We can find the things we’re looking for, and know before we start!
No more “plus or minus” error bars, uncertainty, or doubt;
When data disagree with you, you simply throw them out!
“I don’t believe in atheists”–it’s really rather dim.
If that’s his methodology, I don’t believe in him!

Comments

  1. Pigbristles says

    Oh noes! I read an umoderated comment by Dreadful Mabus and now I'm gonna die!Or not. FYDM.Golden, as usual, Cuttlefish!

  2. says

    Yeh.. Blogger apparently has a new spam filtering deally, so I'm trying to train it to recognize He Who Makes Impotent Death Threats. So far, it seems to be adding one step to my "delete" process.

  3. Anonymous says

    Can we find a better word than "atheism"? The "-ism" suffix makes it sound like a belief system, like CatholicISM or JudaISM or BuddhISM. A-the-ism means no god, but still some people think it's a belief, which it is not. And the subject of the NPR story (which I heard, yuck) is also talking about sympathy with "supernatural" phenomenon such as the idea that his dead mother tinkled the wind chimes (sheesh). (Yeah, I have a name for that phenomenon: it's called a "breeze.") Maybe a good word for us is REALISTS, or "science-based thinkers."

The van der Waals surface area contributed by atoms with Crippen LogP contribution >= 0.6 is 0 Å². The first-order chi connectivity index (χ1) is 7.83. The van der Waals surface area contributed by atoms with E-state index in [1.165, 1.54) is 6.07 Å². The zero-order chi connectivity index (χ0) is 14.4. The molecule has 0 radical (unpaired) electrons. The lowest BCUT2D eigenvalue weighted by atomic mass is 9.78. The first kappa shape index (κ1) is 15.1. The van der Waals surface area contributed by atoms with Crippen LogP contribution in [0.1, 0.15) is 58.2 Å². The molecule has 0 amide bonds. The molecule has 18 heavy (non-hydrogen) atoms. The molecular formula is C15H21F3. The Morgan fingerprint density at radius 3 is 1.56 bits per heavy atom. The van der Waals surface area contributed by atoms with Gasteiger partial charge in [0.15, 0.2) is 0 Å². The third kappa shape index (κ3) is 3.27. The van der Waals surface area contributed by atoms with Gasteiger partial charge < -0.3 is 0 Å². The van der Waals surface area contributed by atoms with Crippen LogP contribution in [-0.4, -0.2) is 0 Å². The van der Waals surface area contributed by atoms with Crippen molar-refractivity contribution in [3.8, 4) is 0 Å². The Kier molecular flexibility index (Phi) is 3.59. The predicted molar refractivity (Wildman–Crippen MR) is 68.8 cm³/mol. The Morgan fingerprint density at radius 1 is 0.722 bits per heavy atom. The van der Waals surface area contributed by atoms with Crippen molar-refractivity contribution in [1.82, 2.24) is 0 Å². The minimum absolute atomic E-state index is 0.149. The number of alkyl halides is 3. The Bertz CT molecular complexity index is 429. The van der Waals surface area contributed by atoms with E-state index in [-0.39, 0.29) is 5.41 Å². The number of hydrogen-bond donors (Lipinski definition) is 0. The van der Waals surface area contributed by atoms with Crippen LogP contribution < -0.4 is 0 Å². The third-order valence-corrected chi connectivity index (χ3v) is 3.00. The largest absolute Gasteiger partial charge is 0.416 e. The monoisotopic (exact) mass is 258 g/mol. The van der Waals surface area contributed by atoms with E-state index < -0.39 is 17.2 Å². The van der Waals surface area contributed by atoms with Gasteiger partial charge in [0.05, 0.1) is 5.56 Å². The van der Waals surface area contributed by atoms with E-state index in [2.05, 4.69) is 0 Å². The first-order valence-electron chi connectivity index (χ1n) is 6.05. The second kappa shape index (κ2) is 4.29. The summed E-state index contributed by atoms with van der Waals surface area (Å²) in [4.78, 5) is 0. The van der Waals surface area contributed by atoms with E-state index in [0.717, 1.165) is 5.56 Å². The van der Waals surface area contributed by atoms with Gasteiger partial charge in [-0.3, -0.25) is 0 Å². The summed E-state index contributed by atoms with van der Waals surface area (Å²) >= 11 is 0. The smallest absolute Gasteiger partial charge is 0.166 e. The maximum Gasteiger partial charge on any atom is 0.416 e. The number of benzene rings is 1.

4. says

    But Anon, not all atheists are realists or science-based thinkers! The privative "atheist" category is problematic in that it is negatively defined, but that is what it is. While I would hope to consider myself both a realist and a science-based thinker, neither of those things is identical to "atheist"–indeed, there are a good number of science-based thinkers who are also religious (hey, people compartmentalize!), and I'd rather be problematic and accurate than try to be happy with a square-peg-round-hole category.

  5. Anonymous says

    OK, good points, I need to think about it some more. But I'm still not comfortable with "atheist" because, as you say, it is essentially a negative, and, I would add, that almost in its very construction acknowledges a god (no-god-ism). Perhaps "non-religious and skeptical of the supernatural" — hmm, that's clunky.

  6. says